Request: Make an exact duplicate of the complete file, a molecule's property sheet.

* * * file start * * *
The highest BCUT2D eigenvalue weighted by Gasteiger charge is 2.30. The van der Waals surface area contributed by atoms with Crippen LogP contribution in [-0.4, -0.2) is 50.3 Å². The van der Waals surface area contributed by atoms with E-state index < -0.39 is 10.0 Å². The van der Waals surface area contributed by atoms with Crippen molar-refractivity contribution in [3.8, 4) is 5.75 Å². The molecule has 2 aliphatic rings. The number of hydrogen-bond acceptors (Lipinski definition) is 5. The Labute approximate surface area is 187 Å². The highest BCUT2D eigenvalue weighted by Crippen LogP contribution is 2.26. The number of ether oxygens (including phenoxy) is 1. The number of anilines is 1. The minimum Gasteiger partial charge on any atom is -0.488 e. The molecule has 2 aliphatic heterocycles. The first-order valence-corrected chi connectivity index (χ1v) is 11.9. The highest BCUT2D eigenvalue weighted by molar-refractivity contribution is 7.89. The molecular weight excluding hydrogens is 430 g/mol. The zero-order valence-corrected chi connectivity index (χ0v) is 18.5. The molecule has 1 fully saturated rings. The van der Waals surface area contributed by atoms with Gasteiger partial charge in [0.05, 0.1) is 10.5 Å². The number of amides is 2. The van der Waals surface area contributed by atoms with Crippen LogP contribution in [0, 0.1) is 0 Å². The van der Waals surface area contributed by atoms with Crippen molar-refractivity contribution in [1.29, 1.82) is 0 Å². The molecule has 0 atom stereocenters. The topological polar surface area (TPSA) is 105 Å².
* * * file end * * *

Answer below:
The highest BCUT2D eigenvalue weighted by Gasteiger charge is 2.30. The van der Waals surface area contributed by atoms with Crippen LogP contribution in [-0.4, -0.2) is 50.3 Å². The van der Waals surface area contributed by atoms with E-state index < -0.39 is 10.0 Å². The van der Waals surface area contributed by atoms with Crippen molar-refractivity contribution in [3.8, 4) is 5.75 Å². The molecule has 2 aliphatic rings. The number of hydrogen-bond acceptors (Lipinski definition) is 5. The Labute approximate surface area is 187 Å². The highest BCUT2D eigenvalue weighted by Crippen LogP contribution is 2.26. The number of ether oxygens (including phenoxy) is 1. The number of anilines is 1. The minimum Gasteiger partial charge on any atom is -0.488 e. The molecule has 2 aliphatic heterocycles. The first-order valence-corrected chi connectivity index (χ1v) is 11.9. The highest BCUT2D eigenvalue weighted by molar-refractivity contribution is 7.89. The molecular weight excluding hydrogens is 430 g/mol. The zero-order valence-corrected chi connectivity index (χ0v) is 18.5. The molecule has 1 fully saturated rings. The van der Waals surface area contributed by atoms with Gasteiger partial charge in [0.05, 0.1) is 10.5 Å². The number of amides is 2. The van der Waals surface area contributed by atoms with Crippen LogP contribution in [0, 0.1) is 0 Å². The van der Waals surface area contributed by atoms with Crippen molar-refractivity contribution in [1.29, 1.82) is 0 Å². The molecule has 0 atom stereocenters. The topological polar surface area (TPSA) is 105 Å².